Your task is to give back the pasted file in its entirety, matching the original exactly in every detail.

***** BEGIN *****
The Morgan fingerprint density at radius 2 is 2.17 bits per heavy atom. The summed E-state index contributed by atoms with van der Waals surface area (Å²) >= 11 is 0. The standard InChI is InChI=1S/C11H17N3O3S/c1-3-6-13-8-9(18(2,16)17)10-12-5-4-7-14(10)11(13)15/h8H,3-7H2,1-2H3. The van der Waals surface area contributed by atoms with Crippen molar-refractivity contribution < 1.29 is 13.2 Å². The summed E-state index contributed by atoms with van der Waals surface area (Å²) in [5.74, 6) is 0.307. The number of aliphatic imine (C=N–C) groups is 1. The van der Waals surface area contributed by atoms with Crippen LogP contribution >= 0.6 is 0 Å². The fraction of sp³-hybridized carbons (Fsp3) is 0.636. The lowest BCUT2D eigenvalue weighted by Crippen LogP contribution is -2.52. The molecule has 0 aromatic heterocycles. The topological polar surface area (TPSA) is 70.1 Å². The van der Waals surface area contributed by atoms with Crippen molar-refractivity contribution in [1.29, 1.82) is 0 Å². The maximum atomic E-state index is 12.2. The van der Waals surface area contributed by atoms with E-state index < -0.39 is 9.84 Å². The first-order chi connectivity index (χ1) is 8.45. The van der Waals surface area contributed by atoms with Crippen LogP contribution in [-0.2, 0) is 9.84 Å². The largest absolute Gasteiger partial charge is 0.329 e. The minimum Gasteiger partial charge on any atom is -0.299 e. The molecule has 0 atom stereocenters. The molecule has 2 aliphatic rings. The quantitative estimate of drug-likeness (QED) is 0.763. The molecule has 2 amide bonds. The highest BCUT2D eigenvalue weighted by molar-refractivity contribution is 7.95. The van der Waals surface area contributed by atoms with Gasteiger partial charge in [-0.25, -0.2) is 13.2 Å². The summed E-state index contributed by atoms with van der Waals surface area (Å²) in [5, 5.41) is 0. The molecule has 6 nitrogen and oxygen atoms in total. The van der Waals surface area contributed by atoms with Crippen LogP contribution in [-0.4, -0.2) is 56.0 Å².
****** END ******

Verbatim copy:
The Morgan fingerprint density at radius 2 is 2.17 bits per heavy atom. The summed E-state index contributed by atoms with van der Waals surface area (Å²) >= 11 is 0. The standard InChI is InChI=1S/C11H17N3O3S/c1-3-6-13-8-9(18(2,16)17)10-12-5-4-7-14(10)11(13)15/h8H,3-7H2,1-2H3. The van der Waals surface area contributed by atoms with Crippen molar-refractivity contribution < 1.29 is 13.2 Å². The summed E-state index contributed by atoms with van der Waals surface area (Å²) in [5.74, 6) is 0.307. The number of aliphatic imine (C=N–C) groups is 1. The van der Waals surface area contributed by atoms with Crippen LogP contribution >= 0.6 is 0 Å². The fraction of sp³-hybridized carbons (Fsp3) is 0.636. The lowest BCUT2D eigenvalue weighted by Crippen LogP contribution is -2.52. The molecule has 0 aromatic heterocycles. The topological polar surface area (TPSA) is 70.1 Å². The van der Waals surface area contributed by atoms with Crippen molar-refractivity contribution in [1.29, 1.82) is 0 Å². The maximum atomic E-state index is 12.2. The van der Waals surface area contributed by atoms with E-state index < -0.39 is 9.84 Å². The first-order chi connectivity index (χ1) is 8.45. The van der Waals surface area contributed by atoms with Crippen LogP contribution in [-0.2, 0) is 9.84 Å². The largest absolute Gasteiger partial charge is 0.329 e. The minimum Gasteiger partial charge on any atom is -0.299 e. The molecule has 0 atom stereocenters. The molecule has 2 aliphatic rings. The quantitative estimate of drug-likeness (QED) is 0.763. The molecule has 2 amide bonds. The highest BCUT2D eigenvalue weighted by molar-refractivity contribution is 7.95. The van der Waals surface area contributed by atoms with Gasteiger partial charge in [-0.25, -0.2) is 13.2 Å². The summed E-state index contributed by atoms with van der Waals surface area (Å²) in [5, 5.41) is 0. The molecule has 6 nitrogen and oxygen atoms in total. The van der Waals surface area contributed by atoms with Crippen LogP contribution in [-0.4, -0.2) is 56.0 Å².